United States' Involvement in the Vietnam War
Vietnam in South East Asia had always been a desirable country. Since the 19th century, it was ruled by France and called Indo China. Apart form one rebellion in 1930, France had total control of the country until they surrendered to Germany in the Second World War in 1940. Japan, Germany's ally, took control of Vietnam and the resources in it, such as coal, rice, rubber, railways and roads. An anti-Japanese resistance organisation, which was called the Viet Minh and led by Ho Chi Minh, a communist, was formed. At the end of the war, the Viet Minh controlled the North Vietnam and had ambitions to control the rest. Japan had gone when they entered Hanoi in 1945 and declared Vietnamese independence. When war broke out between France and Vietnam in 1946 because the French wanted to regain control of Vietnam, the Viet Cong, which was a communist-supporting group against the Americans set up in the South of Vietnam, used guerrilla tactics against the French. These involved hit and run raids and other tactics that the French hadn't experienced before and made them almost impossible to beat.
To begin with, the USA was sympathetic towards the Viet Minh because they viewed the situation as Vietnam wanting to have independence and they did not agree with countries having colonies anyway. However in 1949, when communists took over China and began to give help to Ho Chi Minh, the USA became afraid that the Viet Minh were the puppets of China. The Americans then became increasingly involved in Vietnam because they hated communism and were very much afraid of a communist spread. They feared the Domino effect, which meant that if Vietnam fell to communism, they expected nearby countries such as Cambodia, Laos, Thailand, Burma and India to become communist one after the other, very quickly. The USA had a policy known as the Truman Doctrine, which meant that they would send money, equipment and advice to any country threatened by a communist take over. Therefore, they provided Ngo Dinh Diem, who was helped to set up the anti-communist Republic of South Vietnam, with $1.6 billion in the 1950's. The other policy that the USA had was containment, which was to prevent communism spreading any further than it already had done in Eastern Europe. The USA stopped the proposed elections taking place in Vietnam for fear that the communists would win, so Vietnam was divided into North and South Vietnam in 1954. This communist victory over the French led the Americans to believe that communists were taking over the world and must be stopped.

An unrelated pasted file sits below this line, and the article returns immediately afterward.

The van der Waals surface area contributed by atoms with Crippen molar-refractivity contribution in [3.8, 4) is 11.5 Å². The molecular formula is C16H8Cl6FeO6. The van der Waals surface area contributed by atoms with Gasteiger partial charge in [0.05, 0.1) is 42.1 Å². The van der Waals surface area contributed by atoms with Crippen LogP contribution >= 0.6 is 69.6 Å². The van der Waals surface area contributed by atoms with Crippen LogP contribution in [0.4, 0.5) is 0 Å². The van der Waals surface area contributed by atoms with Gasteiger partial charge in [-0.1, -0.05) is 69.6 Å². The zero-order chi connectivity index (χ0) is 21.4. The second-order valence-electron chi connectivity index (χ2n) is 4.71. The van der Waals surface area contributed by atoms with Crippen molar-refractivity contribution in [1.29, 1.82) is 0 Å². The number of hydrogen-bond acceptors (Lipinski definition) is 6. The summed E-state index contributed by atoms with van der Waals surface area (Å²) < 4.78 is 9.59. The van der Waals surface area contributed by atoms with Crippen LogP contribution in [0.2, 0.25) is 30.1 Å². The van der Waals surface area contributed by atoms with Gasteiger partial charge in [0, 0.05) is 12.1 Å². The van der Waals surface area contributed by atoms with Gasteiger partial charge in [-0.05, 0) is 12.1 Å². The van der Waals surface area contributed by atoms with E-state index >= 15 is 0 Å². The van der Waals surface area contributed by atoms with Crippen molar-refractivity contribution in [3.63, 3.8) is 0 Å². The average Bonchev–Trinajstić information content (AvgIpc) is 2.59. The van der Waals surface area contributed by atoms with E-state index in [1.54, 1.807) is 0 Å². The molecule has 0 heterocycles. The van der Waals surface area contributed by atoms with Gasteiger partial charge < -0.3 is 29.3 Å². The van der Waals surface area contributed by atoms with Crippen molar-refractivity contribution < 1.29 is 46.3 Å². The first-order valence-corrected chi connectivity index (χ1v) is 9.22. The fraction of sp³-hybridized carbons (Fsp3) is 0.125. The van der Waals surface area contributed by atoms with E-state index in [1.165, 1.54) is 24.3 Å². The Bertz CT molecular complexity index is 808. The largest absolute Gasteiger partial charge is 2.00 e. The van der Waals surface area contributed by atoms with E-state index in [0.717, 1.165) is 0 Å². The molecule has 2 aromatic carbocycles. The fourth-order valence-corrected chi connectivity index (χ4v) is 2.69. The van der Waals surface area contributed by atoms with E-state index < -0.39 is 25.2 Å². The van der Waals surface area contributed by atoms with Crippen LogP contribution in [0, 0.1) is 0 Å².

Sources A to C show two people's views towards America going into war against North Vietnam and the Viet Cong. Source A is a speech made by US President Johnson in April 1965, one month after the start of Operation Rolling Thunder. He is justifying the reasons for going into war against Vietnam, which are to keep the peace and freedom of the people in South Vietnam. Its content can be trusted because, being the President, he was directly involved in Vietnam so he knew what was happening and understood what he was talking about. However, it is untrustworthy because he is speaking after Operation Rolling Thunder so he has a need to justify the reasons for the bombing and attacks on Vietnam, and he could just be identifying reasons that will help receive most support from the public for the war. He is speaking after the Gulf of Tonkin incident where two American ships were attacked so he is speaking in the 'heat of the moment' and perhaps at a time where he feels that he can convince most of the public that they are going into war to keep the peace and security.
After the Gulf of Tonkin incident, the US Congress passed the Tonkin Gulf Resolution. This gave Johnson the power to 'take all necessary measures to prevent further aggression and achieve peace and security.' The Congress meant that...
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